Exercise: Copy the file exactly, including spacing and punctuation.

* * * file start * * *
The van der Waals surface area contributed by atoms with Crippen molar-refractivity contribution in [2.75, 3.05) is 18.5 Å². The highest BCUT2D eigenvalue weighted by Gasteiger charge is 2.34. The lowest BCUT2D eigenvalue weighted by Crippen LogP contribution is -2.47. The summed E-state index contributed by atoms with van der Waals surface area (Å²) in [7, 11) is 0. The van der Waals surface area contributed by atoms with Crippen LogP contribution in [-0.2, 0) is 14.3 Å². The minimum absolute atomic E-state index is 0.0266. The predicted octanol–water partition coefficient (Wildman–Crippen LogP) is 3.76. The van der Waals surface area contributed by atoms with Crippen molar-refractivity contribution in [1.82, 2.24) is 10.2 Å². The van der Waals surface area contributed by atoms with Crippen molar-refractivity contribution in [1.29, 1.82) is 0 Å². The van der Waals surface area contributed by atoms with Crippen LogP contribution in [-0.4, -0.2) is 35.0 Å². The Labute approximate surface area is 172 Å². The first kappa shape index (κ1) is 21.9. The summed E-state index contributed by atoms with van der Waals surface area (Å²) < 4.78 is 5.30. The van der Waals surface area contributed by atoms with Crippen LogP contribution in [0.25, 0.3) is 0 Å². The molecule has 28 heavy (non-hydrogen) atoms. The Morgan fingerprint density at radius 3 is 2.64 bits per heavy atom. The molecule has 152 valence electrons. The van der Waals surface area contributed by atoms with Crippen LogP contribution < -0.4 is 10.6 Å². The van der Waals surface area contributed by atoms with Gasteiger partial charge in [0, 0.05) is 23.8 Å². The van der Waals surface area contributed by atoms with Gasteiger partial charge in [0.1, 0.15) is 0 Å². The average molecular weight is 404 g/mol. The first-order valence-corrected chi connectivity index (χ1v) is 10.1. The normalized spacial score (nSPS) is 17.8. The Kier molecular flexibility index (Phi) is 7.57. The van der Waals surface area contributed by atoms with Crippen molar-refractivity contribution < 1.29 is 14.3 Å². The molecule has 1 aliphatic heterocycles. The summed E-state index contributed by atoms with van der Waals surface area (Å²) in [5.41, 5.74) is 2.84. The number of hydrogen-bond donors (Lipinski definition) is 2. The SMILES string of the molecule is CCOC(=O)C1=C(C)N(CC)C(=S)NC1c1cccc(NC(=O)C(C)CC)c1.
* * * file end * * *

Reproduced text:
The van der Waals surface area contributed by atoms with Crippen molar-refractivity contribution in [2.75, 3.05) is 18.5 Å². The highest BCUT2D eigenvalue weighted by Gasteiger charge is 2.34. The lowest BCUT2D eigenvalue weighted by Crippen LogP contribution is -2.47. The summed E-state index contributed by atoms with van der Waals surface area (Å²) in [7, 11) is 0. The van der Waals surface area contributed by atoms with Crippen LogP contribution in [-0.2, 0) is 14.3 Å². The minimum absolute atomic E-state index is 0.0266. The predicted octanol–water partition coefficient (Wildman–Crippen LogP) is 3.76. The van der Waals surface area contributed by atoms with Crippen molar-refractivity contribution in [1.82, 2.24) is 10.2 Å². The van der Waals surface area contributed by atoms with Crippen molar-refractivity contribution in [1.29, 1.82) is 0 Å². The van der Waals surface area contributed by atoms with Crippen LogP contribution in [-0.4, -0.2) is 35.0 Å². The Labute approximate surface area is 172 Å². The first kappa shape index (κ1) is 21.9. The summed E-state index contributed by atoms with van der Waals surface area (Å²) < 4.78 is 5.30. The van der Waals surface area contributed by atoms with Crippen LogP contribution in [0.25, 0.3) is 0 Å². The molecule has 28 heavy (non-hydrogen) atoms. The Morgan fingerprint density at radius 3 is 2.64 bits per heavy atom. The molecule has 152 valence electrons. The van der Waals surface area contributed by atoms with Crippen LogP contribution < -0.4 is 10.6 Å². The van der Waals surface area contributed by atoms with Gasteiger partial charge in [0, 0.05) is 23.8 Å². The van der Waals surface area contributed by atoms with Gasteiger partial charge in [0.1, 0.15) is 0 Å². The average molecular weight is 404 g/mol. The first-order valence-corrected chi connectivity index (χ1v) is 10.1. The normalized spacial score (nSPS) is 17.8. The Kier molecular flexibility index (Phi) is 7.57. The van der Waals surface area contributed by atoms with Crippen molar-refractivity contribution < 1.29 is 14.3 Å². The molecule has 1 aliphatic heterocycles. The summed E-state index contributed by atoms with van der Waals surface area (Å²) in [5.41, 5.74) is 2.84. The number of hydrogen-bond donors (Lipinski definition) is 2. The SMILES string of the molecule is CCOC(=O)C1=C(C)N(CC)C(=S)NC1c1cccc(NC(=O)C(C)CC)c1.